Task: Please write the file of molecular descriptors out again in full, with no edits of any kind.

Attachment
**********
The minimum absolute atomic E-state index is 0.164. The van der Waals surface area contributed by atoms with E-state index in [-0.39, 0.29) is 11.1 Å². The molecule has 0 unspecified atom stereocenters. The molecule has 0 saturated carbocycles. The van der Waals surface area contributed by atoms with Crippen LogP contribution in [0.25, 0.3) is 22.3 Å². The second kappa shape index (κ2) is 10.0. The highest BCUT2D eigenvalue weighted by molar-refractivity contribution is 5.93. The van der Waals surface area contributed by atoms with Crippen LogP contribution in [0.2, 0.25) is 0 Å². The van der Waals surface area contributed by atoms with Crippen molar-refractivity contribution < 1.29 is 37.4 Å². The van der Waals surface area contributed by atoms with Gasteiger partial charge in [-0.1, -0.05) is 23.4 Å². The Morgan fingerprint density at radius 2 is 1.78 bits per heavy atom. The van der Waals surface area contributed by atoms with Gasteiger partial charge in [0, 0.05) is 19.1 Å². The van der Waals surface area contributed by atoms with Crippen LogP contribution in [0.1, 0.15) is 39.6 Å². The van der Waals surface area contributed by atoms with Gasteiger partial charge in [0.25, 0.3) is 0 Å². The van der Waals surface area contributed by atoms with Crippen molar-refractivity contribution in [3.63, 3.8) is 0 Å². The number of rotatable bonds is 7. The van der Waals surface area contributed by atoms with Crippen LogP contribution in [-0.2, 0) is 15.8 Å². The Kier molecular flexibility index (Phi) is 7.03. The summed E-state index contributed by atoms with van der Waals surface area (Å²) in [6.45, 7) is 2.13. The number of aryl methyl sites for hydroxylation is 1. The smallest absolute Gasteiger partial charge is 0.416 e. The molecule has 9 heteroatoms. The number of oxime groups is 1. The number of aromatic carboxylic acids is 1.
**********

The minimum absolute atomic E-state index is 0.164. The van der Waals surface area contributed by atoms with E-state index in [-0.39, 0.29) is 11.1 Å². The molecule has 0 unspecified atom stereocenters. The molecule has 0 saturated carbocycles. The van der Waals surface area contributed by atoms with Crippen LogP contribution in [0.25, 0.3) is 22.3 Å². The second kappa shape index (κ2) is 10.0. The highest BCUT2D eigenvalue weighted by molar-refractivity contribution is 5.93. The van der Waals surface area contributed by atoms with Crippen LogP contribution in [0.2, 0.25) is 0 Å². The van der Waals surface area contributed by atoms with Crippen molar-refractivity contribution < 1.29 is 37.4 Å². The van der Waals surface area contributed by atoms with Gasteiger partial charge in [-0.1, -0.05) is 23.4 Å². The Morgan fingerprint density at radius 2 is 1.78 bits per heavy atom. The van der Waals surface area contributed by atoms with Gasteiger partial charge in [0, 0.05) is 19.1 Å². The van der Waals surface area contributed by atoms with Crippen LogP contribution in [0.1, 0.15) is 39.6 Å². The van der Waals surface area contributed by atoms with Gasteiger partial charge in [0.25, 0.3) is 0 Å². The van der Waals surface area contributed by atoms with Crippen molar-refractivity contribution in [3.63, 3.8) is 0 Å². The number of rotatable bonds is 7. The van der Waals surface area contributed by atoms with Crippen LogP contribution in [-0.2, 0) is 15.8 Å². The Kier molecular flexibility index (Phi) is 7.03. The summed E-state index contributed by atoms with van der Waals surface area (Å²) in [6.45, 7) is 2.13. The number of aryl methyl sites for hydroxylation is 1. The smallest absolute Gasteiger partial charge is 0.416 e. The molecule has 9 heteroatoms. The number of oxime groups is 1. The number of aromatic carboxylic acids is 1.